Science and its Pretenders: Pseudoscience and Science Denial

Source: SkepticalScience

TiP-LogoThis is a re-post from the Thinking is Power website maintained by Melanie Trecek-King where she regularly writes about many aspects of critical thinking in an effort to provide accessible and engaging critical thinking information to the general public.

The human brain is a fascinating thing. It’s capable of great things, from composing symphonies to sending people to the moon. Its ability to learn and problem solve is truly awe-inspiring.

But the brain is also capable of Olympic-level self-deception. When it wants something to be true, it masterfully searches for evidence to justify the belief. And when it doesn’t want to believe, its ability to deny or discount evidence is (unfortunately) unsurpassed.

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In humanity’s search to understand the world around us, the invention of science was revolutionary. No more relying on our flawed perceptions and irrational thinking. Finally, there was a way of knowing that demanded evidence and made a systematic attempt to identify and minimize our biases. The proof was in the results: we owe much of the increase in the quality and quantity of our lives over the last century to scientific advancements. 

It’s no wonder then that people trust science. Unfortunately, many don’t understand how science works and what makes it reliable, leaving people vulnerable to assertions that seem scientific… but aren’t. Charlatans who seek to elevate their claims dress them up in the trappings of science to fool those with worldviews that align with their goals. They know full well that we are most likely to fall for misinformation when we want…or don’t want…to believe. 

Making good decisions requires good thinking and the ability to identify the misuse of science to justify our beliefs. We don’t want to be fooled by science’s pretenders.

Science is a reliable way of knowing

To understand what science isn’t, we have to first understand what it is.

And like most things in life, it’s complicated. 

Unlike how science is often taught in school, there is no single, recipe-like scientific method. At its core, science is a community of experts using diverse methods to gather evidence and scrutinize claims. It’s a way of learning about the natural world, of trying to get closer to the truth by testing explanations against reality and critically scrutinizing the evidence.

Science is reliable because the process is designed to minimize the impact of our biases and root out errors or fraud.  Scientists must follow the evidence wherever it leads, regardless of their beliefs or biases. It’s human nature to want to confirm our pet hypotheses, but the ability to find supporting evidence doesn’t make them true. Instead, scientists set out to disprove their explanations, and when they can’t, they accept them. Before their study can be published in the scientific literature, it must pass peer review, in which other experts critically scrutinize their work.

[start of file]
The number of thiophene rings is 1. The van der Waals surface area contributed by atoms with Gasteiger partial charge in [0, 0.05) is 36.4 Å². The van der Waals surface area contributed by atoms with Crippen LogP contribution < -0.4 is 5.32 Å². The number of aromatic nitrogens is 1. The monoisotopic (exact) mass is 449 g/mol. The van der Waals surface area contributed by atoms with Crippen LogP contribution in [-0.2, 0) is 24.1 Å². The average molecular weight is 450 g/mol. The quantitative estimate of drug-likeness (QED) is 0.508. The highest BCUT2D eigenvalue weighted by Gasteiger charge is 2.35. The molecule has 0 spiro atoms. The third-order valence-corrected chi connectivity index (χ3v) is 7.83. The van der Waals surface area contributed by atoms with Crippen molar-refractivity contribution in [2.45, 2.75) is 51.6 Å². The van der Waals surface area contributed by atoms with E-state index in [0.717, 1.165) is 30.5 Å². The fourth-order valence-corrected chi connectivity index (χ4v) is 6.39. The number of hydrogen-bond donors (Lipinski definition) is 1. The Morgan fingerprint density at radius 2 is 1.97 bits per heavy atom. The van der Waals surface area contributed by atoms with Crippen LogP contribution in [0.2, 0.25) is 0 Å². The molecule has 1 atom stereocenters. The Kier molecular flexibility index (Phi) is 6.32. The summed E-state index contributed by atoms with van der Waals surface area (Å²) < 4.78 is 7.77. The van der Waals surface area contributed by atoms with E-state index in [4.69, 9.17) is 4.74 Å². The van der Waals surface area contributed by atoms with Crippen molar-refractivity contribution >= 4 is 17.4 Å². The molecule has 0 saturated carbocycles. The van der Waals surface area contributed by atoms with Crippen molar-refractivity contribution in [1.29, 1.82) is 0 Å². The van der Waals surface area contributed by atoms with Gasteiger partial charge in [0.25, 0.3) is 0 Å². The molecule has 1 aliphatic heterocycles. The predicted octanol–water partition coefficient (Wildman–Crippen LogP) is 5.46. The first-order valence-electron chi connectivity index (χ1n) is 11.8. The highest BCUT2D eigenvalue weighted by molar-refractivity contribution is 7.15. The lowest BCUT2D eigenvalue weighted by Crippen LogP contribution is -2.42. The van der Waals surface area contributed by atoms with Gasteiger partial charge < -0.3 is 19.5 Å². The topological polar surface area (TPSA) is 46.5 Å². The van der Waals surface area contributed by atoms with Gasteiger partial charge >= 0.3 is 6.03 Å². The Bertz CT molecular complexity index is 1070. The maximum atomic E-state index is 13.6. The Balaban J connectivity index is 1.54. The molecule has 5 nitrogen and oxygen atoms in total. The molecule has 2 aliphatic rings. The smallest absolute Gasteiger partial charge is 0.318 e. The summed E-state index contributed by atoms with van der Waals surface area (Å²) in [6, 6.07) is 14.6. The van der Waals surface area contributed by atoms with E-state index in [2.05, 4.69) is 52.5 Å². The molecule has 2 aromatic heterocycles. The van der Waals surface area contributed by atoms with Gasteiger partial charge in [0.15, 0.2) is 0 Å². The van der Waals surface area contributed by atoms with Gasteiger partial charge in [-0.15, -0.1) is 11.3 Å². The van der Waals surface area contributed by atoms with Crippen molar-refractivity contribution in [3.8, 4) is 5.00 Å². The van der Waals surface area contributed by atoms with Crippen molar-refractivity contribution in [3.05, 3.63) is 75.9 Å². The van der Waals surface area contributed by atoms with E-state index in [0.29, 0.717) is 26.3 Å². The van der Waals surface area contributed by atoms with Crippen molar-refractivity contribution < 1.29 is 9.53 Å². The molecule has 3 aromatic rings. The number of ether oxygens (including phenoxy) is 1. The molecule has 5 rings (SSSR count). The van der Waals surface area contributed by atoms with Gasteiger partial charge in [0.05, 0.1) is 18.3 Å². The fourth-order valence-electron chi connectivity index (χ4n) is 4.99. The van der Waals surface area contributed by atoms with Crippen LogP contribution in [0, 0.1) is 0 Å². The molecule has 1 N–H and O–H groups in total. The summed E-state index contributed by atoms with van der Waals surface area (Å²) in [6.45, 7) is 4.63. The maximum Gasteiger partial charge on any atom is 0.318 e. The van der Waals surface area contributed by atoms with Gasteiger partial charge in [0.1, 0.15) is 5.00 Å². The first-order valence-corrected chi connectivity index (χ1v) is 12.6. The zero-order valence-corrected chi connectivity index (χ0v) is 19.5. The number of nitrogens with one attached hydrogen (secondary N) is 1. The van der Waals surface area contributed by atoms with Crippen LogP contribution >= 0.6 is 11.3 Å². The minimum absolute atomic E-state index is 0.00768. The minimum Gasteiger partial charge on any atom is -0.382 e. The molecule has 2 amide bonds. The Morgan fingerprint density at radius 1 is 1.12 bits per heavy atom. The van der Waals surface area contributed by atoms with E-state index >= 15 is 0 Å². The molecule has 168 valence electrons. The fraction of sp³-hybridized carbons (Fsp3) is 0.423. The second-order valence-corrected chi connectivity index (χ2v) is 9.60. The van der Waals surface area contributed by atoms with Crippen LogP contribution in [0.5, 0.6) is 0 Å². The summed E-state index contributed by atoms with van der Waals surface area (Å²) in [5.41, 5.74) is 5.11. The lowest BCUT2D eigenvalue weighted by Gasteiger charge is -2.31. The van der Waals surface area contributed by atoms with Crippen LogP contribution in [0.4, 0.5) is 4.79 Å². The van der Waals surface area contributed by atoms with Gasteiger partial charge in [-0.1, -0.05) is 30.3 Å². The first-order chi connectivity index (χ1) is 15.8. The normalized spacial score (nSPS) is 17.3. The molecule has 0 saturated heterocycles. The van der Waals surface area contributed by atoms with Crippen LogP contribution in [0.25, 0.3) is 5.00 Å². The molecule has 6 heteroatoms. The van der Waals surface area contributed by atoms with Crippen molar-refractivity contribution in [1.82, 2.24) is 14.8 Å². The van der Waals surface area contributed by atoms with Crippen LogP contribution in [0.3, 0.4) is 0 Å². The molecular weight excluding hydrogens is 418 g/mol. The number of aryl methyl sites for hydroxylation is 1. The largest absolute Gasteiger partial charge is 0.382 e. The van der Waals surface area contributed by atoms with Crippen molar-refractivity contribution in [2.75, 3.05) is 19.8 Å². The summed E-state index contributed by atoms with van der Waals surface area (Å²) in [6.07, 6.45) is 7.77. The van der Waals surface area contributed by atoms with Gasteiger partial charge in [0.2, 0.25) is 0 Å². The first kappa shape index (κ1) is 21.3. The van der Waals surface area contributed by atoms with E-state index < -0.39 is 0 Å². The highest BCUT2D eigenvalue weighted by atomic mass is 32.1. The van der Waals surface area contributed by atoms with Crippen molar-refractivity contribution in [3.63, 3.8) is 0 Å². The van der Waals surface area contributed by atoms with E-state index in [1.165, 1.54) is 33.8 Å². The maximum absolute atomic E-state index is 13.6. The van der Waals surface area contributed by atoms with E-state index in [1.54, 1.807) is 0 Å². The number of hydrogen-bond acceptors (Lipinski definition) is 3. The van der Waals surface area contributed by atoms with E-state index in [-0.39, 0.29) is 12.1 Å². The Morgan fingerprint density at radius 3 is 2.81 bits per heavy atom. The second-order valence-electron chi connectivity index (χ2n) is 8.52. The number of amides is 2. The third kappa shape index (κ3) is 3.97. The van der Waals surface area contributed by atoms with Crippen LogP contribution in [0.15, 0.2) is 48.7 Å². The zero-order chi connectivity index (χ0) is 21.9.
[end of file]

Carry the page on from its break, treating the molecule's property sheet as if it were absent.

A critical foundation of science is skepticism, which is simply insisting on evidence before accepting a claim. Scientists are open to all claims, but proportion their acceptance to the strength and quality of the evidence.

Scientific conclusions are always tentative. Each study is a piece of a larger puzzle that becomes more clear when more pieces are put into place. Science doesn’t provide absolute certainty, but instead reduces uncertainty as evidence accumulates. But there’s always the possibility that we’re wrong, so we should leave ourselves open to changing our minds with new evidence. 

Importantly, science is a community effort, providing a system of checks and balances on the process that helps to correct for biases and identify errors and fraud. 

Is science perfect? No. But it’s better than the alternatives.

Which brings me to….

Science’s pretenders don’t play by science’s rules

If humans are masters at self-deception, science’s pretenders are our enablers. By disguising our desired beliefs in the trappings of science, we are able to convince ourselves (and others) that our conclusions are justified. 

We don’t set out to fool ourselves, of course. But our beliefs are important to us: they become part of who we are and bind us to others in our social groups. So when we’re faced with evidence that threatens a deeply-held belief, especially one that is central to our identity or worldview, we engage in motivated reasoning and confirmation bias to search for evidence that supports the conclusion we want to believe and discount evidence that doesn’t.